Generally at such times, the risks from not responding to the need to change are small: a little delay or frustration or embarrassment, perhaps accompanied by a minor loss or penalty. Like when the fuel gauge in your car has been pushing into the red and, for whatever reason, you keep ignoring it. Obviously, you are at risk of running out of gas, but if that happens, you’ll simply call your brother-in-law or AAA’s 24-hour service number and sheepishly beg for the delivery of enough petrol to get you to a gas pump. Such instances are more likely to be an inconvenience than a calamity.

There are times, however, when the consequences of ignoring the need to leap can pack a greater wallop. More will be at stake than merely being razzed by your brother-in-law or missing or being late to an appointment.

Let’s say that you have intended for months to move your retirement savings out of your employer’s common stock into safer index funds. You were still intending to do so this morning when you heard the breaking news bulletin on CNBC TV. The one announcing that your employer had just declared bankruptcy. Hearing the news froze you in your tracks. Sent your heart racing. Left you gobsmacked. Getting it with a fist instead of a feather can do that. Because this time, there is a real price to be paid for being dilatory.

And there can be even higher costs from ignoring the need to leap. Much higher, in fact. This time, the message that it’s too late to do something different gets delivered with a hammer rather than a fist or a feather.

It has happened a lot lately to more than a few national economies and their financial institutions. To certain dictators who thought the time would never come when their iron-fisted, authoritarian antics failed to keep the people they had enslaved or otherwise manipulated and maligned under control. To all kinds of organizations or entire societies that chose to stay with a faulty game plan long past its prime. Or kept believing in willfully blind ideologies or inadequate self-policing practices. Or continued to follow charismatic but inept or dishonest leaders. It can happen to anyone who grows careless or too full of themselves and refuses to pay attention to what is changing right up to the time when the hammer appears seemingly out of nowhere, and they get ball-peened between the eyes.

Can the penalties for poor leap management get any more severe than this? They can, and they do.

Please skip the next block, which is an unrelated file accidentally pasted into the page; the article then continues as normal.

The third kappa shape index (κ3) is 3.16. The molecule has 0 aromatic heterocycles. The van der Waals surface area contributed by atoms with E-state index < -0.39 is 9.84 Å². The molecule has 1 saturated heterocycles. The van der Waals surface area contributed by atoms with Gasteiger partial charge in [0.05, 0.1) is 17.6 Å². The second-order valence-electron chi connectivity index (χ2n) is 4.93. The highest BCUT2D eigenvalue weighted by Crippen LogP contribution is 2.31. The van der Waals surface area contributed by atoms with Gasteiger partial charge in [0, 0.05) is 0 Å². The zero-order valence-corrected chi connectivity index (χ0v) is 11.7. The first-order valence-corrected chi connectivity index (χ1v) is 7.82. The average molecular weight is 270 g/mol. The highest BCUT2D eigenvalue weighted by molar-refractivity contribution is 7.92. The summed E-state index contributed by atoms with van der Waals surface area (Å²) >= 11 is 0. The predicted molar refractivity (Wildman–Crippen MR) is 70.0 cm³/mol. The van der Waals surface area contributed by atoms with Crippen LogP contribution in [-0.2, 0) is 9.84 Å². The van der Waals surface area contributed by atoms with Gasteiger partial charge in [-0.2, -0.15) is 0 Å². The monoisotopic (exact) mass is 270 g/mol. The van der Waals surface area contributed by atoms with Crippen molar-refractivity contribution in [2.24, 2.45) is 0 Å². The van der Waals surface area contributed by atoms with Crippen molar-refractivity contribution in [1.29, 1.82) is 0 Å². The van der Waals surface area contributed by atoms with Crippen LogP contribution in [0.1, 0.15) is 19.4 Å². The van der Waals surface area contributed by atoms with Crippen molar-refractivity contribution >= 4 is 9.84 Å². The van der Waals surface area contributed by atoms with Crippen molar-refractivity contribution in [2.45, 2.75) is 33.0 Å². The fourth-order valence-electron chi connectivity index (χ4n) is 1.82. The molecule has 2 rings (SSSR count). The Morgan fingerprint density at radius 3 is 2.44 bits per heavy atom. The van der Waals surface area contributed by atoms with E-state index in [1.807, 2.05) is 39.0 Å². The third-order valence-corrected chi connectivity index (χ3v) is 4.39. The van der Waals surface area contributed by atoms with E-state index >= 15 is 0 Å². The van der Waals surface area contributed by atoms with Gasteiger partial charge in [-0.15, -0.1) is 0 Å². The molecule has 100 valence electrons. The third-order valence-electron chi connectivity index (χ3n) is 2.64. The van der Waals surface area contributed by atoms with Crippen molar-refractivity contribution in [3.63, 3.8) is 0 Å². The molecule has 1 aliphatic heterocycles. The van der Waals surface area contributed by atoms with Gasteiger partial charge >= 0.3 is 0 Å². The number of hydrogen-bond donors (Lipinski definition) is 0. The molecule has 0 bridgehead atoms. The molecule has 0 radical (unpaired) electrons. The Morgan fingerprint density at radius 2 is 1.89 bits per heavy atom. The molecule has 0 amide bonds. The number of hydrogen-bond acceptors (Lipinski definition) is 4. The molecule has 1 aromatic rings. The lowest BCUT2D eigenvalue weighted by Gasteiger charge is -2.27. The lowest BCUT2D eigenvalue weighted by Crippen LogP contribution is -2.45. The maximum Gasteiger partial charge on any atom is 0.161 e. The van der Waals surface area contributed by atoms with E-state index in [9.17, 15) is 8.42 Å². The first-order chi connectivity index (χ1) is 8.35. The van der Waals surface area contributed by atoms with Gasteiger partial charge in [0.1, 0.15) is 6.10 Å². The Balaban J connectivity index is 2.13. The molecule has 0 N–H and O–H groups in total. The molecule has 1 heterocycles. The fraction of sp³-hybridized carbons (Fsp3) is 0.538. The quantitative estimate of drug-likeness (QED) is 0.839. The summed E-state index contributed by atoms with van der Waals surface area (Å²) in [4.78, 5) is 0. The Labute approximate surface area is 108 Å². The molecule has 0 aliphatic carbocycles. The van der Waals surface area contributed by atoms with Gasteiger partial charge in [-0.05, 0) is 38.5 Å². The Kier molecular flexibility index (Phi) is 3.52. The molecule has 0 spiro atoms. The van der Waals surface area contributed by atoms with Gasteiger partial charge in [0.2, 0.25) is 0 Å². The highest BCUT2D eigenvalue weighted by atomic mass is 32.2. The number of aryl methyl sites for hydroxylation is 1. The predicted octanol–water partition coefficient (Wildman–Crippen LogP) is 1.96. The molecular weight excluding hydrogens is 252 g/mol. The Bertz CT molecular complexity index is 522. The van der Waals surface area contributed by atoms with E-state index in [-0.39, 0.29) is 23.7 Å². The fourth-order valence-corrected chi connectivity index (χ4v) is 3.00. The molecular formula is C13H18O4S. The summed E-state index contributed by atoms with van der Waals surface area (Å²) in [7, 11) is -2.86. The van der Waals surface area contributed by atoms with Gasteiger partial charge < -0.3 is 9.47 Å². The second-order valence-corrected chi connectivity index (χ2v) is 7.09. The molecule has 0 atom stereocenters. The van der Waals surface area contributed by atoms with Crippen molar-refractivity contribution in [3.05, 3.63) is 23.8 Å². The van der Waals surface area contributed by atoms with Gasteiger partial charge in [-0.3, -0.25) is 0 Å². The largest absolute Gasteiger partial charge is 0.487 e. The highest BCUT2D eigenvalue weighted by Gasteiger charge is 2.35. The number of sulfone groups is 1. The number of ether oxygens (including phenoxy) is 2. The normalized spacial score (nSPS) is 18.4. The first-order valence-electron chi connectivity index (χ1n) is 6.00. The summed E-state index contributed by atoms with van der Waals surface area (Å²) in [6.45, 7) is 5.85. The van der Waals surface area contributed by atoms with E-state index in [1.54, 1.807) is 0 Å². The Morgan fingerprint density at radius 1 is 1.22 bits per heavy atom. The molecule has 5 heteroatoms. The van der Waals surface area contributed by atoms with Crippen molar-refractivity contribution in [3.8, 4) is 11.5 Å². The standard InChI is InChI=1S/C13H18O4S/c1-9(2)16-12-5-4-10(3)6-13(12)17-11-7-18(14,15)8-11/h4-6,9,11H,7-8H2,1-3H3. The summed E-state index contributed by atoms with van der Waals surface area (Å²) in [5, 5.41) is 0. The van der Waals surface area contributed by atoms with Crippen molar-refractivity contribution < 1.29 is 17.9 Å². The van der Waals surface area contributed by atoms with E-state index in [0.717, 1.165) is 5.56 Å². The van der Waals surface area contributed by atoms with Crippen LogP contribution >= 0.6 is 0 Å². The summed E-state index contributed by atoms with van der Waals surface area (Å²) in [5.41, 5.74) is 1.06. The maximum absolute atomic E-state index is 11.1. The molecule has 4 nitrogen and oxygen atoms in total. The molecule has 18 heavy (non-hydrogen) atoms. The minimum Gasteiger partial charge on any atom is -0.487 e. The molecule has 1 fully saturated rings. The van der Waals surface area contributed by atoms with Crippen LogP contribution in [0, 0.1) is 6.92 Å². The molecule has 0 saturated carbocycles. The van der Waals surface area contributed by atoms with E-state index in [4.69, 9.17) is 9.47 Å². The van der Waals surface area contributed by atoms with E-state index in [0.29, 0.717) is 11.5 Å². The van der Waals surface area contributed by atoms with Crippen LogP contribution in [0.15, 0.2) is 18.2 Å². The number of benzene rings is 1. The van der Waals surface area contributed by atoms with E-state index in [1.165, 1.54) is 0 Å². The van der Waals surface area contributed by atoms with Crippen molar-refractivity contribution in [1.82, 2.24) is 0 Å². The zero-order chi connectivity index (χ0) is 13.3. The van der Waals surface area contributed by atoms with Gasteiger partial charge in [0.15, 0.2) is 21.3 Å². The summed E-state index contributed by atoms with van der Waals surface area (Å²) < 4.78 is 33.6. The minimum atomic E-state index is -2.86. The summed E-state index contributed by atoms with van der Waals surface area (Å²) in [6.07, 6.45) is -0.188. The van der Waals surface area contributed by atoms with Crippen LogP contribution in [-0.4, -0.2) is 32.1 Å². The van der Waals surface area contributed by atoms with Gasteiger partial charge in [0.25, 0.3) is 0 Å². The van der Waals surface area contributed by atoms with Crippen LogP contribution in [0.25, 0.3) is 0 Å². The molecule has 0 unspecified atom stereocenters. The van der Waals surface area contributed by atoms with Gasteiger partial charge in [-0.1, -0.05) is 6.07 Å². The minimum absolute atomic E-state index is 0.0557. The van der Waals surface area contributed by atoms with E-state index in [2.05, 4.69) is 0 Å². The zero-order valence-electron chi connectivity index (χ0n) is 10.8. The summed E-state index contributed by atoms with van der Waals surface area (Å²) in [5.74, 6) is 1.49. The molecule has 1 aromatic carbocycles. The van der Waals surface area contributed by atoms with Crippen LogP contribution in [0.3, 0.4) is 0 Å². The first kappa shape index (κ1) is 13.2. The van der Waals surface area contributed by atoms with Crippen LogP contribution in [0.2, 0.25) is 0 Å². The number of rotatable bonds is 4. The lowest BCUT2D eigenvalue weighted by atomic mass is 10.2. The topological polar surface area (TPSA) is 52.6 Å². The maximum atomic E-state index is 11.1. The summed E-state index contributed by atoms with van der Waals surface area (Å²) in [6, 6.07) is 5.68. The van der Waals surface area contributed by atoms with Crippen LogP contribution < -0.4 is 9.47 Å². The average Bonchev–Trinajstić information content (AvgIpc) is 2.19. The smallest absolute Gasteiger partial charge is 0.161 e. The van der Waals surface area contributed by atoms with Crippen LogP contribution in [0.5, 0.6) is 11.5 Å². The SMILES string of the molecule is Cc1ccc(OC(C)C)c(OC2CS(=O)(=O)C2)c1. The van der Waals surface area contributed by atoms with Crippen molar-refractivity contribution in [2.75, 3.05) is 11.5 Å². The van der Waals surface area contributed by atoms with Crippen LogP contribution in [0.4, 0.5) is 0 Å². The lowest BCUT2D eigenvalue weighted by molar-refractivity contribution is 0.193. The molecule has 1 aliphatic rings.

Keep ignoring pressures to leap, and you should not be surprised (but almost assuredly will be) to find yourself ensnared in the kind of scene that only a Hollywood disaster movie director could love.

This time, your coping skills are likely to be stretched to their limits and possibly beyond. The unknown may start to arrive in relentless volleys. You may extinguish one fire only to see multiple others flare ghoulishly in your face. You can expect to experience a fierce desire to flee the chaos entirely only to realize that you are clueless as to where the exits are.

Think of getting it with a Mack truck.

Anyone who has dilly-dallied over warnings to flee rising floodwaters, a raging brush or forest fire, a rampaging enemy army or a proverbial sinking ship and gotten trapped in the ensuing maelstrom can describe what it feels like to get it with a Mack truck. If, that is, they survive the ordeal and are alive to try to pick up the pieces and reassemble them in some kind of recognizable pattern.

Why Do We Have This Feeling

That We Are Living in

‘Bubble, Bubble, Toil and

Trouble’ Times?

And then there is that truly epic kind of switchover time, both for individuals or the collective. The finality of a terminal illness. The sudden loss of a spouse or child. Or misfortune so oppressive that suicide may seem like the only reasonable out—that there cannot possibly be any tomorrow or recovery.

On a larger scale, such times may involve the total ruin of a whole ecology or economy. Or the collapse of an entire civilization or way of life and even a real-time existential risk to our species. Whether one person is involved or a planet-full, the time for getting it with a feather, a fist, a hammer or a Mack truck has expired. This time, you must face the very real possibility that these could be end times for you and all you value and care about, the kind of time when, according to poets, the center does not hold and everything comes apart.

That’s what it means to get it with a locomotive.(1)

In less pressure-packed eras, such as the increasingly idolized late Twentieth Century, failure-to-leap misfortunes were more equably spread, at least in terms of their severity. Most of us had our share of getting it with a feather experiences but we had far fewer confrontations with the fist. We experienced even fewer hammer incidents and only the occasional Mack truck episode. Locomotive-rated ordeals were, thankfully, great rarities.